Fig. 1: ~3cm wide scallop (©Mickey von Dassow).
Scallops have hundreds of beautiful blue eyes around the edge of the shell, each of which can form a decent image using a combination of a lens, a focusing mirror, and retina1 . The eyes are the blue dots in the image at right. A close up of two of them is below left: you can just make out the pupils. Bivalves are not renowned for their intelligence, so their complex eyes are a puzzle.
What do scallops do with such a complex visual system? They appear to use their eyes both to sense potential predators, to find good habitats  and to decide whether the concentration of suspended particles and water flow rates are good for feeding (as determined with a neat experiment involving playing movies of particles flowing by to scallops [3)].
Animals with two eyes can see distance based on comparing the image in the two eyes. Can scallops, with their many eyes, detect object distance?
Fig. 2: Scallop eyes close up, and diagram of proposed experimental setup.
One could test this by seeing if their startle response (when they rapidly close their shell) depends on angular size or absolute size (see  for a related study on urchins). I (M. von Dassow) had a group of students try to do this by flashing power point slides at scallops (diagram at left). The slides flashed on different sized black squares at the scallops, with the monitor positioned at different distances from the scallop. That way they could independently vary the absolute and angular size of the square. Then they observed whether the scallop closed when the black square appeared. They found no effect of absolute size, but the tests were fairly limited, and - sadly - the original data set was lost by the end of the term.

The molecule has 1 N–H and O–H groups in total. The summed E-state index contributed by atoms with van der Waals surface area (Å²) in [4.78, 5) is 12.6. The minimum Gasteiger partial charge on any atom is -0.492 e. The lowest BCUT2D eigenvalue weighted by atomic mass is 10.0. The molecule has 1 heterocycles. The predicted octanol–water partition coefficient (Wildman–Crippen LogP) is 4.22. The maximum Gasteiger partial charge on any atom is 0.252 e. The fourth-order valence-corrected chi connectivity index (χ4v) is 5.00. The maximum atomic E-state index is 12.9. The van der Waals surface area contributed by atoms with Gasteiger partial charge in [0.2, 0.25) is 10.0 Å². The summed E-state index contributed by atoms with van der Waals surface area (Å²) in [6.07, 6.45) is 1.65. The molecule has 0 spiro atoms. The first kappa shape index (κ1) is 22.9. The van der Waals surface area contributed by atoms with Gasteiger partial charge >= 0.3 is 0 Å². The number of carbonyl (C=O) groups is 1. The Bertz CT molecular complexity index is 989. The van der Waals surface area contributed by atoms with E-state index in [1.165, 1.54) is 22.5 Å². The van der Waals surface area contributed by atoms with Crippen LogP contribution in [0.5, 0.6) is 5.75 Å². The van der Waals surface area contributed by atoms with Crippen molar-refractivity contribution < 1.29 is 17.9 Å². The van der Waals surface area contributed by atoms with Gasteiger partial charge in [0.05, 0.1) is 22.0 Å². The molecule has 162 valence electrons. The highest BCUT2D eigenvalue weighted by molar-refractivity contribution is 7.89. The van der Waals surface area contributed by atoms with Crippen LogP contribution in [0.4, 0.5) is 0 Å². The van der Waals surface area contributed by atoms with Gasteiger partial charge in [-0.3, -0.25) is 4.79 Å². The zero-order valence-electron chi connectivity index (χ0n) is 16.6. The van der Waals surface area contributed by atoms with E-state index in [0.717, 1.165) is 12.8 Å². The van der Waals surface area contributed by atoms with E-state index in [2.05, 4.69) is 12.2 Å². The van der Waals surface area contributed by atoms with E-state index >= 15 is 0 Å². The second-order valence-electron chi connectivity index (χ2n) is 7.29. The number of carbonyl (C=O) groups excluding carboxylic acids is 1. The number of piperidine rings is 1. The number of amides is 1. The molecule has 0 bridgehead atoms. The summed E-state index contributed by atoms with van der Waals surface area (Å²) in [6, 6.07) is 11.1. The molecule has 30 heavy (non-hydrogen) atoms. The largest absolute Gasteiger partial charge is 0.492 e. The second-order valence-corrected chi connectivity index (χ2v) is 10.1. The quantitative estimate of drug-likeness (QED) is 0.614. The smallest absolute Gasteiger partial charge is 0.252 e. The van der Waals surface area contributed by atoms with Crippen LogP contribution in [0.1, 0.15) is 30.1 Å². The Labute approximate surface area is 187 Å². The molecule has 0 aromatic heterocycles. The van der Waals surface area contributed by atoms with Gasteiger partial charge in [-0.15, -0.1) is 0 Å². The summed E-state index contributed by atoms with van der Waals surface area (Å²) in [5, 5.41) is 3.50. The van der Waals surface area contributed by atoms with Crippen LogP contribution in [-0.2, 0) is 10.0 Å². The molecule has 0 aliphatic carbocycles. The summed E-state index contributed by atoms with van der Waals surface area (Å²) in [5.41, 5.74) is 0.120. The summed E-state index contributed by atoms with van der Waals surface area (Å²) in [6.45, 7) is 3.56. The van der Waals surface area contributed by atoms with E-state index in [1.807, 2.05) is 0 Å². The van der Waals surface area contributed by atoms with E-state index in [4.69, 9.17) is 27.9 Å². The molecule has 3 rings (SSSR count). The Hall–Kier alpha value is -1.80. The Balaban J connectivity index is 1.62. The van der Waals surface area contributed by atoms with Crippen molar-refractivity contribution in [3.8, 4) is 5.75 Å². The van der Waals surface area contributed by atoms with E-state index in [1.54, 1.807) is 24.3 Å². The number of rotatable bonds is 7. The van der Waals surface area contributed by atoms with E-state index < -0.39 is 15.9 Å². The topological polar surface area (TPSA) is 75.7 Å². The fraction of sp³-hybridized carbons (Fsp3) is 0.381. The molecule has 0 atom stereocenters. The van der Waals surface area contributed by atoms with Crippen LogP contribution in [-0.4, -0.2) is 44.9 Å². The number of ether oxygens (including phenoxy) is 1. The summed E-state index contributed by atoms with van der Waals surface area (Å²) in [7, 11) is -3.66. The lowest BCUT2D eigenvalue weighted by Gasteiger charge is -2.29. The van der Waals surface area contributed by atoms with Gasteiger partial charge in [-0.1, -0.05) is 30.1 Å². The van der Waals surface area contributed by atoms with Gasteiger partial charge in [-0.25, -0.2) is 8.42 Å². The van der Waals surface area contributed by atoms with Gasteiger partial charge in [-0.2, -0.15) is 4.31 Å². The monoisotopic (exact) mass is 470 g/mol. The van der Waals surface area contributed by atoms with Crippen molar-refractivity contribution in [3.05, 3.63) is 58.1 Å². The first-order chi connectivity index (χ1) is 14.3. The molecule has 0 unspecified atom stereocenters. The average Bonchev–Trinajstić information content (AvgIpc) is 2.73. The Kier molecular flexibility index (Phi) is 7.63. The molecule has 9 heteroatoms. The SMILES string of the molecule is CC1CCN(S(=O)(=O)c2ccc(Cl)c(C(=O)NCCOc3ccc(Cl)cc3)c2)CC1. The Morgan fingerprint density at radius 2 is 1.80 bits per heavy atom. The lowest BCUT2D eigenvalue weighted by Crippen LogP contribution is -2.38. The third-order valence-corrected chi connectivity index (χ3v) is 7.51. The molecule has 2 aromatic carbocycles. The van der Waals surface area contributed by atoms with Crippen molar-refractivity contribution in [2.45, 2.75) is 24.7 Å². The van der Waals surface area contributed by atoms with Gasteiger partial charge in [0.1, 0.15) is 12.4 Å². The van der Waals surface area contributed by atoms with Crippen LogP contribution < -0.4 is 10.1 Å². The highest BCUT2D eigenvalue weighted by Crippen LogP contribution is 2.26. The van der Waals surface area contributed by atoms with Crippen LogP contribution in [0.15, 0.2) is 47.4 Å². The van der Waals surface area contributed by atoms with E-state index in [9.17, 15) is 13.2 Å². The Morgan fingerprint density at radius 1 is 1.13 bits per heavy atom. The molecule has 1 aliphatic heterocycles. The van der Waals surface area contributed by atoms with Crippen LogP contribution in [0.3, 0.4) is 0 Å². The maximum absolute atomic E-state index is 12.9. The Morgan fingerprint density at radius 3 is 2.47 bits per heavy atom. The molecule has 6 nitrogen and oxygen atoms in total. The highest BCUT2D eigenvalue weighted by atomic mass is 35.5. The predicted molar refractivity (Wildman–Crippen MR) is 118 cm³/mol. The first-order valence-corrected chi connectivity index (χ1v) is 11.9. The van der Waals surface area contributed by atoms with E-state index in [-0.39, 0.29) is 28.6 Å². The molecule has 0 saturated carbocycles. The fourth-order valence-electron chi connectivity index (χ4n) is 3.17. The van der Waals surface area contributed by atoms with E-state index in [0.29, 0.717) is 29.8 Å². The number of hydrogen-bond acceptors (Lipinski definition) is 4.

A simple model
One can predict how close an object would have to be for the scallop to be able to detect differences in distance. Assume, as shown in the diagram at right, that an object sits at a distance x from the scallop, and another object sits at a distance b*x. For these two objects to be differentiated, the angle θ has to be greater than or equal to the angular resolution of the eye (A~0.035 radians according to [3)]). If the scallops half-width is r, then then the minimum value of b at which the scallop could resolve the difference is given by: $b=(r/x)*tan(arctan(x/r)+A)$. This expression goes to infinity at $x=r*tan(π/2-A)$, 43 cm for an ~3cm scallop as shown in the photo. Below that distance, the scallop ought to be able to resolve changes in distance (limited by the expression for b).